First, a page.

the above, my critic is prone to speculation
instead of simple work. It's not surprising
s/he doesn't know very much. This is the kind
of activist Rage is siding with--a
lazy know-nothing.

> >
> >The following from the Washington
> >Post is on the Dalai Lama's official
> >web site that he calls the government in exile.
> >
> > http://www.tibet.com/NewsRoom/crossroads.html
> >
> >"While love for the Dalai Lama overflows in Tibet, few Tibetans would
> >welcome a return of the corrupt aristocratic clans that fled with him
> >in 1959 and that comprise the bulk of his advisers. Many Tibetan
> >farmers, for example, have no interest in surrendering the land they
> >gained during China's land reform to the clans. Tibet's former slaves
> >say they, too, don't want their former
> >masters to return to power.
> >
> >"'I've already lived that life once before,' said Wangchuk, a
> >67-year-old former slave who was wearing his best clothes for his
yearly
> >pilgrimage to Shigatse, one of the holiest sites of Tibetan Buddhism.
He
> >said he worshiped the Dalai Lama, but added, 'I may not be free under
> >Chinese communism,
>
> Why not?
>
> but I am better off than when I was a slave.'"
>
> Did he use a Tibetan word better translated as serf?

mi...@mim.org replies:
Ask his Holiness the DL. The article
is on his web page.

>
> >
> >OK, so let's cut with the bullshit denials on this
> >newsgroup.
> >
> >Like I already said, the real defenders (not
> >the anti-communist hacks) say the Dalai Lama
> >was too young and that they want modernization.
> >All that I raised on this NG is that it is not
> >a good idea to put the supposedly reformed old
> >ruling class back in power.
>
> Why raise that here? Raise it with PRC. They put Ngabo and Panchen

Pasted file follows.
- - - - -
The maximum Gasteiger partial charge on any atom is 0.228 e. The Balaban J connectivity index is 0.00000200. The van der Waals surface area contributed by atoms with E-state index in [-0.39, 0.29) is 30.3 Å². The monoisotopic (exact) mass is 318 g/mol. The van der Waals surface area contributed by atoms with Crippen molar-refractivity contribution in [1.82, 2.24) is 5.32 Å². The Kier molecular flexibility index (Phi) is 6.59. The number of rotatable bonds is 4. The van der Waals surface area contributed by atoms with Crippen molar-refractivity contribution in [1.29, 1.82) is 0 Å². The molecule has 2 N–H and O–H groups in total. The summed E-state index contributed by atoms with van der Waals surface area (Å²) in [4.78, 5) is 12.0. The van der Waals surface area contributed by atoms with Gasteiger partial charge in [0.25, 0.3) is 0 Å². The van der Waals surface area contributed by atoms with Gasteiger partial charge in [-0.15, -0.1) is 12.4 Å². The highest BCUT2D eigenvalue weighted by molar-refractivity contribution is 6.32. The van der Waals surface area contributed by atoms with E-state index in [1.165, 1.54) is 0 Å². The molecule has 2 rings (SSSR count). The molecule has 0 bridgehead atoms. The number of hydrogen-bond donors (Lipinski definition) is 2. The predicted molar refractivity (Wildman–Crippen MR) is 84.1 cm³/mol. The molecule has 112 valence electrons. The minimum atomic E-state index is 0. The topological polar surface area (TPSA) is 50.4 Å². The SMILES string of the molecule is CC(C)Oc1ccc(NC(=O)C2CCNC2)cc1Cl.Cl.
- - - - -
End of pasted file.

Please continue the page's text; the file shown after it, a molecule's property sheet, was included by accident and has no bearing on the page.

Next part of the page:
lama in
> power! I have never seen any Tibet activist on this new group suggest
anything
> other than referenda or elections for Tibetans to determine their own
leaders.


mi...@mim.org replies: What a crock of shit.
DL was already in power before Mao's China did
anything. See how readily this persyn distorts
things? Rage, this is the kind of scum you are
siding with.


> After the Civil War,
> >the whites in the South eventually claimed to give
> >up slavery as well. Bringing back the Confederacy
> >is still not a good idea. History is full of cases
> >of backward motion. Let the old thing die out and
> >let the Tibetan nationalist movement if there is
> >one, find a new generation of leaders, most sensibly,
> >the former slaves or descendants of slaves themselves
> >leading it.
>
> The Tibetans outside of PRC are doing just that. It is those under PRC
who
> don't have the chance to choose their own leadership or system. If it
makes
> sense for Tibetans, why not for Maoists. Mao was from a middle class
landlord
> family. He saw no problem with making himself emperor of PRC. PRC
made
> aristocrat Ngabo Ngawang Jigme their highest Tibet official. Ngabo's
son,
> Jigme Ngabo, having benefit of growing up in inner circle of Maoist